Here is what the Hall of Fame ballot says when it arrives in the mail: “Voting shall be based upon the player’s record, playing ability, integrity, sportsmanship, character, and contributions to the team(s) on which the player played.”
Ideally there would be a list of those players who used performance-enhancing drugs, the dates they used them and a detailed statistical analysis of whether the drugs in fact enhanced their performance.
There’s not, of course. You have to guess. In some cases, it’s pretty easy. In others, it’s pretty hard. In some cases, you have no idea whatsoever.
This will be my third year voting. In my first year, I mustered up a mighty wave of self righteousness and decided that no player I suspected of using PEDs would get my vote. I’ll show them.
Last year I moved my line and decided that unless there was some kind of tangible connection to PEDs, I would consider voting for a player. I changed because of Jeff Bagwell, a guy who sure looked the part of a drug user but was never linked to it. It seemed unfair to exclude him based only on suspicion.
Now I’ve decided to erase the line completely.
Barry Bonds, Roger Clemens (both of whom will be on the ballot for the first time Wednesday), and the rest of the scoundrels will get my vote. I’ll look at the players based on their statistical merit, how they compared to other players of their era and to other players in the Hall of Fame. I won’t sit at my desk and do Google searches to decide who is clean and who was cheating.
If you think that is a cowardly way out, I can’t argue with you. But it beats stabbing around in the dark and hoping to be right.
It is my belief taking steroids or other performance enhancing drugs is cheating. If you have to obtain prescription drugs illegally, you’re breaking the law of the land. Whether that happened to be a baseball rule or not is insignificant.
The first day Bonds stuck a needle in his buttocks, he didn’t tell everybody. He knew what he was doing was wrong.
But it’s also my belief that the Hall of Fame is a reflection of baseball history. There was a period in baseball when blacks were banned. There were 16 teams in 1920 and now there are 30. There was a Dead Ball Era. There was a time that pitchers were so dominant that they lowered the mound. There wasn’t a DH until 1973. You can go on and on about how much the game has changed.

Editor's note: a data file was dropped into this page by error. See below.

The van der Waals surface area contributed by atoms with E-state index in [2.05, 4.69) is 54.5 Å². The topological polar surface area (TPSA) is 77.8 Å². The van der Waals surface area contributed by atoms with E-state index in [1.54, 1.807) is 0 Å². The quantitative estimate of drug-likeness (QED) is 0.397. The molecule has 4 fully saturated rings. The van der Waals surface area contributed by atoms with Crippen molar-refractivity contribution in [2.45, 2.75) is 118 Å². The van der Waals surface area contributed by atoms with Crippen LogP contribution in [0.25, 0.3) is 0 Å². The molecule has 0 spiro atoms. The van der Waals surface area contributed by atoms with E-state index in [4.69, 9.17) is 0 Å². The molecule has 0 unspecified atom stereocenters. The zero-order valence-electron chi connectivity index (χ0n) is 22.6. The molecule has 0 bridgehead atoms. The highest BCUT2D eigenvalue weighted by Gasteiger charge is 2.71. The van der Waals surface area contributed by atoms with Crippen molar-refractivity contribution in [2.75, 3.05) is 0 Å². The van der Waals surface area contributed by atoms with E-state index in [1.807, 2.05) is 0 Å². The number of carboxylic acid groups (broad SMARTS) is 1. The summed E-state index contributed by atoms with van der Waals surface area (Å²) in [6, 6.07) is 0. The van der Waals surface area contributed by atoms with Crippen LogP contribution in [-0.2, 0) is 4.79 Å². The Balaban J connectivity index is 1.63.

The Steroid Era is a part of that of history, too. There was a time in baseball when everybody — owners, players, management, the Players Association, media — looked the other way at drug use. It was generally accepted that a lot of players took steroids.
There was no testing, just balls getting launched into the atmosphere at historic rates and scrubby pitchers who showed up in spring training suddenly throwing 95-mph fastballs.
Some of players got caught. They got their drugs from a small-time dealer named Kirk Radomski, a clubhouse attendant with the Mets who ratted them out. Clemens allegedly fell in with Brian McNamee, a former cop who proclaimed himself a trainer.
But other players were smarter and kept their secrets hidden. The Hall of Fame shouldn’t be determined by who covered up their wrongdoing the most effectively. If so, then what is the point?
Then there is this: Clemens was ridiculously good for 13 year with the Red Sox. Then, if you believe McNamee, he started using PEDs when he got to Toronto in 1997. So is Clemens out because of some moral code or is he in based on those first 13 years?
What of the guy like Andy Pettitte, who swears he tried HGH only briefly? Is he excluded when he gets in the ballot?
Are amphetamines OK because the players back in the 50s used them? Is Ryan Braun in or out because he figured out a loophole in the testing system last winter when he tested positive?
Sorry, but I’m in no position to decide all that. The Hall of Fame is a wing in a museum, a place to go learn about the game. PEDs were part of the game and my ballot will reflect that.